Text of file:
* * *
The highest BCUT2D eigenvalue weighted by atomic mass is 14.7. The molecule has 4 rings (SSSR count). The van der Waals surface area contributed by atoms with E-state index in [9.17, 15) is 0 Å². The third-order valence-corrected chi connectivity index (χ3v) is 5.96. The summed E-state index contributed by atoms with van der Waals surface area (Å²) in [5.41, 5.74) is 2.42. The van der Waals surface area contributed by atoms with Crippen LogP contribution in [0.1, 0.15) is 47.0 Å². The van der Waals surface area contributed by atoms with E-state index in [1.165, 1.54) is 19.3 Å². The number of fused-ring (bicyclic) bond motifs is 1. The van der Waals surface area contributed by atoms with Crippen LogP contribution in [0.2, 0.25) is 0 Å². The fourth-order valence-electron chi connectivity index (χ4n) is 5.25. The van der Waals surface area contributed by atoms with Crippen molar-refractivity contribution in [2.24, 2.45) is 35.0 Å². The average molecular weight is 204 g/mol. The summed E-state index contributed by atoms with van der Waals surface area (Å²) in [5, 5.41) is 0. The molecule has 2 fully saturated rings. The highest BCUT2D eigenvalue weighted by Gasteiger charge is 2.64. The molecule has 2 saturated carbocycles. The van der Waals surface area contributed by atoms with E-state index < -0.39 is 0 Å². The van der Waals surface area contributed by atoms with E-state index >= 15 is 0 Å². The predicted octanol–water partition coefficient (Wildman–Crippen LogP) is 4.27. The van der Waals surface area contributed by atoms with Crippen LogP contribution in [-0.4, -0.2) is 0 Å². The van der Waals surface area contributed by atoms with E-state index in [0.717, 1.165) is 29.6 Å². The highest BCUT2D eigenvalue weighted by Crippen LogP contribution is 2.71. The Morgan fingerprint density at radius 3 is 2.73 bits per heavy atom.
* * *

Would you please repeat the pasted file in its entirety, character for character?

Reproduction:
The highest BCUT2D eigenvalue weighted by atomic mass is 14.7. The molecule has 4 rings (SSSR count). The van der Waals surface area contributed by atoms with E-state index in [9.17, 15) is 0 Å². The third-order valence-corrected chi connectivity index (χ3v) is 5.96. The summed E-state index contributed by atoms with van der Waals surface area (Å²) in [5.41, 5.74) is 2.42. The van der Waals surface area contributed by atoms with Crippen LogP contribution in [0.1, 0.15) is 47.0 Å². The van der Waals surface area contributed by atoms with E-state index in [1.165, 1.54) is 19.3 Å². The number of fused-ring (bicyclic) bond motifs is 1. The van der Waals surface area contributed by atoms with Crippen LogP contribution in [0.2, 0.25) is 0 Å². The fourth-order valence-electron chi connectivity index (χ4n) is 5.25. The van der Waals surface area contributed by atoms with Crippen molar-refractivity contribution in [2.24, 2.45) is 35.0 Å². The average molecular weight is 204 g/mol. The summed E-state index contributed by atoms with van der Waals surface area (Å²) in [5, 5.41) is 0. The molecule has 2 fully saturated rings. The highest BCUT2D eigenvalue weighted by Gasteiger charge is 2.64. The molecule has 2 saturated carbocycles. The van der Waals surface area contributed by atoms with E-state index < -0.39 is 0 Å². The van der Waals surface area contributed by atoms with E-state index >= 15 is 0 Å². The predicted octanol–water partition coefficient (Wildman–Crippen LogP) is 4.27. The van der Waals surface area contributed by atoms with Crippen LogP contribution in [-0.4, -0.2) is 0 Å². The van der Waals surface area contributed by atoms with E-state index in [0.717, 1.165) is 29.6 Å². The highest BCUT2D eigenvalue weighted by Crippen LogP contribution is 2.71. The Morgan fingerprint density at radius 3 is 2.73 bits per heavy atom.